Is The Persians a proper tragedy or just a piece of dramatized military and civic propaganda? Can it be both? Illustrate your answer with close reference to the text. The Persians is the only Greek tragedy to focus on a subject other than mythology, and this fact in itself should tell us something about the playwright's concerns. Why did Aeschylus not turn to mythology if he had a point to make about war? Greek mythology is full of wars and heroes, and playwrights of the time could find ample raw material to turn into plays if they adapted stories from mythology. Perhaps it was because the play was so blatantly propagandist in nature that Aeschylus deliberately steered away from mythology to show his readers that he was interested in 'real' life rather than fiction. One is tempted to do wonder if there is such a thing at all as a "proper" tragedy. The Greeks are undoubtedly the masters of the genre, or at least its inventors.

What makes a tragedy a proper tragedy? Let us examine Aristotle's concept of tragedy and apply it to Aeschylus' play, to see if it is 'really' a tragedy, or if it does not fit the classical requirements for a 'proper' tragedy. Aristotle defines tragedy as follows: "Tragedy, then, is an imitation of an action that is serious, complete, and of a certain magnitude; in language embellished with each kind of artistic ornament, the several kinds being found in separate parts of the play; in the form of action, not of narrative; with incidents arousing pity and fear, wherewith to accomplish its katharsis of such emotions... Every Tragedy, therefore, must have six parts, which parts determine its quality -- namely, Plot, Characters, Diction, Thought, Spectacle, Melody." (McManus Section 1, paragraph 1) Aristotle's famous definition sets up the following requirements for a work to be considered truly 'tragic': o "Pity and fear" are the reactions that must be aroused in the audience by the action; o Catharsis or purging of emotions must take place; o The six vital parts, as cited above, must be part of the play. Aeschylus may be said to be guilty of a kind of reverse orientalism.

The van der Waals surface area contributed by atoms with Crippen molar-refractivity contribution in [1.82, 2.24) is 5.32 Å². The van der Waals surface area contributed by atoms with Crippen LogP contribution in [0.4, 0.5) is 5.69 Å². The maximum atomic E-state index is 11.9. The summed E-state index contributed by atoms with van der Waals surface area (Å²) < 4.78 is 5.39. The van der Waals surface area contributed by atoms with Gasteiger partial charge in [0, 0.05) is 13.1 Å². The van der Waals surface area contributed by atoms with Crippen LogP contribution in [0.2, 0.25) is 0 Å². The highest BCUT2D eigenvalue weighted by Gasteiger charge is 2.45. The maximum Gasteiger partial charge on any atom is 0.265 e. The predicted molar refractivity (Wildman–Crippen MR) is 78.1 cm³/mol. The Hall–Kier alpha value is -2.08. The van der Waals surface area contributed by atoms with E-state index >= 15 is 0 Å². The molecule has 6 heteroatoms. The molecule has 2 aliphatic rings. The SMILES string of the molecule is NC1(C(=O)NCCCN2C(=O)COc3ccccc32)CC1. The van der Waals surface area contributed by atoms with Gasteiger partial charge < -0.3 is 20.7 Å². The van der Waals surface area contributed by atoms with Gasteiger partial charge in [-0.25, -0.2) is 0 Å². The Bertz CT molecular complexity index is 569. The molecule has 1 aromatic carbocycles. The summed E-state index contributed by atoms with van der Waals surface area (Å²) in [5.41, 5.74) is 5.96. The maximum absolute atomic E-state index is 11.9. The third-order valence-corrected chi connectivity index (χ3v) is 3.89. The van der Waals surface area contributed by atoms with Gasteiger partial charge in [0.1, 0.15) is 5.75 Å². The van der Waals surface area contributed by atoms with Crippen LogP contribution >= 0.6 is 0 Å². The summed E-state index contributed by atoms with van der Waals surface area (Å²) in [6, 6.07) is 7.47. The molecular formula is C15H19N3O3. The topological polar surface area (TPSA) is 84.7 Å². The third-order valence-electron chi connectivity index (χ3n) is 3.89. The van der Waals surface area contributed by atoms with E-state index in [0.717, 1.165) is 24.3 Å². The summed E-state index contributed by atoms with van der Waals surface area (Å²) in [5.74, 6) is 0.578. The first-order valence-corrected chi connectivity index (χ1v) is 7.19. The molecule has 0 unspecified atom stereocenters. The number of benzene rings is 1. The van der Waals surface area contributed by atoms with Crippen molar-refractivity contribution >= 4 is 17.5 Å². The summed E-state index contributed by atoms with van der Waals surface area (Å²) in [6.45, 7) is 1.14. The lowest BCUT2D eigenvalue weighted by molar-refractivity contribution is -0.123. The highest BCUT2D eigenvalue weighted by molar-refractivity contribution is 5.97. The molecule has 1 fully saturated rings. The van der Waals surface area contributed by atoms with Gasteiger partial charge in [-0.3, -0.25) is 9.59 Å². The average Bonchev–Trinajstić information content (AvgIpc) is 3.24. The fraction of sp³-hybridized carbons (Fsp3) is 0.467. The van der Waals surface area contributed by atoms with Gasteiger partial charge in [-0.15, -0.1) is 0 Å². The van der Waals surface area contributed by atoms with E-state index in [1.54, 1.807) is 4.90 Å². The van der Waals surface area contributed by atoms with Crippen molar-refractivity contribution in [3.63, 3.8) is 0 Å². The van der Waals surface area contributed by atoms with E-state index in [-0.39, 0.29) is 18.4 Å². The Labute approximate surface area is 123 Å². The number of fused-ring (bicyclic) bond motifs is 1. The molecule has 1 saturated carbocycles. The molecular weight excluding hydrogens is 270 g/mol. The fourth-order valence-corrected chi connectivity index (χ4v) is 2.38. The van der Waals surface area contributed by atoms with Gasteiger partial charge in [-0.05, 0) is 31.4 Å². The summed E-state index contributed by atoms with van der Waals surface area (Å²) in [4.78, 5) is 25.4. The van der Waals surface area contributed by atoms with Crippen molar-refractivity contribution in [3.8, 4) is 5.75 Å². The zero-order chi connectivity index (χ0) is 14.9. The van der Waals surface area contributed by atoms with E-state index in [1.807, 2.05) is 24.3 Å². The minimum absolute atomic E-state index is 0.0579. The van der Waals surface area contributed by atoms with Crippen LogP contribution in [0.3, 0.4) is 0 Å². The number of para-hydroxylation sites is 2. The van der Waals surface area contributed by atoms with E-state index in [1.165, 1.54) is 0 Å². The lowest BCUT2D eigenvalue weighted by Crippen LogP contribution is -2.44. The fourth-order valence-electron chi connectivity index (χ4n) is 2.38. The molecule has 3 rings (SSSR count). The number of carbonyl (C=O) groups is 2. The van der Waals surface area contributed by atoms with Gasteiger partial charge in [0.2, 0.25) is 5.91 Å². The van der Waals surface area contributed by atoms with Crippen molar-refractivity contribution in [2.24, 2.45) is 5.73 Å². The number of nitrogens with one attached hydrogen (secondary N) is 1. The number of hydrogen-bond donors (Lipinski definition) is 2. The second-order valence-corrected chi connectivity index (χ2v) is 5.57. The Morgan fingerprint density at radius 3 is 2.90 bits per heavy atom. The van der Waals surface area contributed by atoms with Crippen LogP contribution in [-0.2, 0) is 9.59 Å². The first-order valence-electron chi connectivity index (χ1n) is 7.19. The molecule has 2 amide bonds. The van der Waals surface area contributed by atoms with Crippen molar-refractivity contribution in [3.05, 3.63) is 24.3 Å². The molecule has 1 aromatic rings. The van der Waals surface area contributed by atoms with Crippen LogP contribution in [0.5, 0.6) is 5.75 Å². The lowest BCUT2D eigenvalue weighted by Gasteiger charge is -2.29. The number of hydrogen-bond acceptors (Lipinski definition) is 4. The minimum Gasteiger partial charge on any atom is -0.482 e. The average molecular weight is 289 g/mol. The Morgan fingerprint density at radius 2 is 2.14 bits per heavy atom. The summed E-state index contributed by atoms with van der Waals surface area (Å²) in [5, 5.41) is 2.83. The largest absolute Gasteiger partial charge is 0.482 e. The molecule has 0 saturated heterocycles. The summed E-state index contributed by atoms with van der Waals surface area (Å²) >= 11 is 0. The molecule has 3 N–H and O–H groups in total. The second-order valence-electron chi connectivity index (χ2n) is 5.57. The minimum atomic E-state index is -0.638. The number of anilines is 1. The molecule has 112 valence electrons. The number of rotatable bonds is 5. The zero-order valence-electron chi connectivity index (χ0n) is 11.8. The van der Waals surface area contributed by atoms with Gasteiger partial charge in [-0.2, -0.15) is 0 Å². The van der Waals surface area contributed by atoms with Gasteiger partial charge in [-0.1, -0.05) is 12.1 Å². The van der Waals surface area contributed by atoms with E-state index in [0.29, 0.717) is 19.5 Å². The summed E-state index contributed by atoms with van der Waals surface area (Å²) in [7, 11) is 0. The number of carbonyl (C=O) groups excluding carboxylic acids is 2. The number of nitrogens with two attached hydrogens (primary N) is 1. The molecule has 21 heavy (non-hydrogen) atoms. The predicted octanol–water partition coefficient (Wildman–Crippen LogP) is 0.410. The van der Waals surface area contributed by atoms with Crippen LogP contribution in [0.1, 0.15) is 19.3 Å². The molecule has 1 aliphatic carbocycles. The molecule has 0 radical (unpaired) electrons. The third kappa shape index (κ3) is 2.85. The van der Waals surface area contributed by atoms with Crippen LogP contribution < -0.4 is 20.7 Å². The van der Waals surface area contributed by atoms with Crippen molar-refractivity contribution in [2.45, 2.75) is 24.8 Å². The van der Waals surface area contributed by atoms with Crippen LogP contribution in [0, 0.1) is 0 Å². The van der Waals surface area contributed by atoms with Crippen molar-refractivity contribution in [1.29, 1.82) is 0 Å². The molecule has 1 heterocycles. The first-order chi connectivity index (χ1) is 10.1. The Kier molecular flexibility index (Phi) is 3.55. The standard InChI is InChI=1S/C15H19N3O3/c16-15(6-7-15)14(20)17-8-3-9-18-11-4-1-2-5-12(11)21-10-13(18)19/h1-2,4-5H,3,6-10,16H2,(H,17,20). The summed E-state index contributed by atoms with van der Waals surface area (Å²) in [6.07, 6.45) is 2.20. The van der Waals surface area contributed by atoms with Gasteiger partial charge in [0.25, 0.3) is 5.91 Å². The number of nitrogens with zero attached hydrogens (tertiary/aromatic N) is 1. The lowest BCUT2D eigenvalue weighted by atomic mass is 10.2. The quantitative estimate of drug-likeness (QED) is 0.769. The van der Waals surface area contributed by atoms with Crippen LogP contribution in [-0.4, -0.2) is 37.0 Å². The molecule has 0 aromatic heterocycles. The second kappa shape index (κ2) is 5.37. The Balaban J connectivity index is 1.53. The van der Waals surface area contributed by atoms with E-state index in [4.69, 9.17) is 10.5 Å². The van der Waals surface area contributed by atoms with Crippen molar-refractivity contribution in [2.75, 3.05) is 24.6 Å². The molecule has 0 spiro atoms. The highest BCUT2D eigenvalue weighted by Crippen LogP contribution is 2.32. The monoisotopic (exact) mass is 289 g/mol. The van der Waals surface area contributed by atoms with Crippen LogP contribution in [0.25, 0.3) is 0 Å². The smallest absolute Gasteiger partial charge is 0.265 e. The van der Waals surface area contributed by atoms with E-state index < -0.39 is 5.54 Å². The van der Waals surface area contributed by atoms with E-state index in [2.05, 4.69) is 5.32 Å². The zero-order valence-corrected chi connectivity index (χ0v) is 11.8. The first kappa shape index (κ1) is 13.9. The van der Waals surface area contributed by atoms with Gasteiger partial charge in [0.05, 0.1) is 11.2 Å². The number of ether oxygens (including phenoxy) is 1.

As Edward Said pointed out, the West created a construct of the orient by exoticizing it, and emphasizing the differences between the East and the West. MacFarlane points out that there was a fundamental difference between the Greeks and the Persians. In any great war story, the warring sides are seen to respect each other, and the message the writer gets across is usually that it is war that is to be despised, and not the people who are forced to become pawns in a gory game. MacFarlane, however, tells us that "the Persians as they saw themselves" were very different from "the Persians as the Greeks saw them" (captions to figures I and 2). The Persians saw themselves as disciplined warriors, but the Greeks saw them as an inferior race meant to be subjugated and abused.

They had to be suppressed at all costs.